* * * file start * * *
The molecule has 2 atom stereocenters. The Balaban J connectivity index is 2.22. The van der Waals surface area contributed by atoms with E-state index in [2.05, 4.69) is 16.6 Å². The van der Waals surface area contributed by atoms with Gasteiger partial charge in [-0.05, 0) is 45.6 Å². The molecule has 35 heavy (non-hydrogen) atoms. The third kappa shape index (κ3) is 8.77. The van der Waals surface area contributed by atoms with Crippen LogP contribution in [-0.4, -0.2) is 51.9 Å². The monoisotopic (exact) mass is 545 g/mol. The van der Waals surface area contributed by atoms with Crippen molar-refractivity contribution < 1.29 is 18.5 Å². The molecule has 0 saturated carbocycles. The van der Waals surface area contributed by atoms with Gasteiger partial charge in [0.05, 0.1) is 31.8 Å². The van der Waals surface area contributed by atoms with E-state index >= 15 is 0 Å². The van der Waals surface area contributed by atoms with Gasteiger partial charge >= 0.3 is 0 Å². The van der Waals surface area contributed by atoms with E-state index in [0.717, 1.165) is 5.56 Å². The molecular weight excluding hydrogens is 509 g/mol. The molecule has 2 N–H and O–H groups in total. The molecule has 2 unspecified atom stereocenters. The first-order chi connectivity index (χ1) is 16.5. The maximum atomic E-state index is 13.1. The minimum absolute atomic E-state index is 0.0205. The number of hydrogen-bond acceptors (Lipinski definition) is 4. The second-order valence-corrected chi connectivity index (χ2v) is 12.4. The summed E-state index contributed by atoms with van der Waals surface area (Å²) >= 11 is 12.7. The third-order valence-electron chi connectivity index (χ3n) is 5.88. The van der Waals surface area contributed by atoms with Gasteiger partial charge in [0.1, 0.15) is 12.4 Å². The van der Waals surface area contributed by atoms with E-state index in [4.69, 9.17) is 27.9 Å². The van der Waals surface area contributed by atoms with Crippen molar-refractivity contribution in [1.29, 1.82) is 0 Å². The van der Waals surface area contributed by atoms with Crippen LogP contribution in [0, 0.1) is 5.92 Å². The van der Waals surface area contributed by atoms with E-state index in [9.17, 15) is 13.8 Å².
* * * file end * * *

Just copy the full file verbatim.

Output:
The molecule has 2 atom stereocenters. The Balaban J connectivity index is 2.22. The van der Waals surface area contributed by atoms with E-state index in [2.05, 4.69) is 16.6 Å². The van der Waals surface area contributed by atoms with Gasteiger partial charge in [-0.05, 0) is 45.6 Å². The molecule has 35 heavy (non-hydrogen) atoms. The third kappa shape index (κ3) is 8.77. The van der Waals surface area contributed by atoms with Crippen LogP contribution in [-0.4, -0.2) is 51.9 Å². The monoisotopic (exact) mass is 545 g/mol. The van der Waals surface area contributed by atoms with Crippen molar-refractivity contribution < 1.29 is 18.5 Å². The molecule has 0 saturated carbocycles. The van der Waals surface area contributed by atoms with Gasteiger partial charge in [0.05, 0.1) is 31.8 Å². The van der Waals surface area contributed by atoms with E-state index >= 15 is 0 Å². The van der Waals surface area contributed by atoms with Gasteiger partial charge >= 0.3 is 0 Å². The van der Waals surface area contributed by atoms with E-state index in [0.717, 1.165) is 5.56 Å². The molecular weight excluding hydrogens is 509 g/mol. The molecule has 2 N–H and O–H groups in total. The molecule has 2 unspecified atom stereocenters. The first-order chi connectivity index (χ1) is 16.5. The maximum atomic E-state index is 13.1. The minimum absolute atomic E-state index is 0.0205. The number of hydrogen-bond acceptors (Lipinski definition) is 4. The second-order valence-corrected chi connectivity index (χ2v) is 12.4. The summed E-state index contributed by atoms with van der Waals surface area (Å²) >= 11 is 12.7. The third-order valence-electron chi connectivity index (χ3n) is 5.88. The van der Waals surface area contributed by atoms with Gasteiger partial charge in [0.1, 0.15) is 12.4 Å². The van der Waals surface area contributed by atoms with E-state index in [4.69, 9.17) is 27.9 Å². The van der Waals surface area contributed by atoms with Crippen molar-refractivity contribution in [1.29, 1.82) is 0 Å². The van der Waals surface area contributed by atoms with Crippen LogP contribution in [0, 0.1) is 5.92 Å². The van der Waals surface area contributed by atoms with E-state index in [9.17, 15) is 13.8 Å².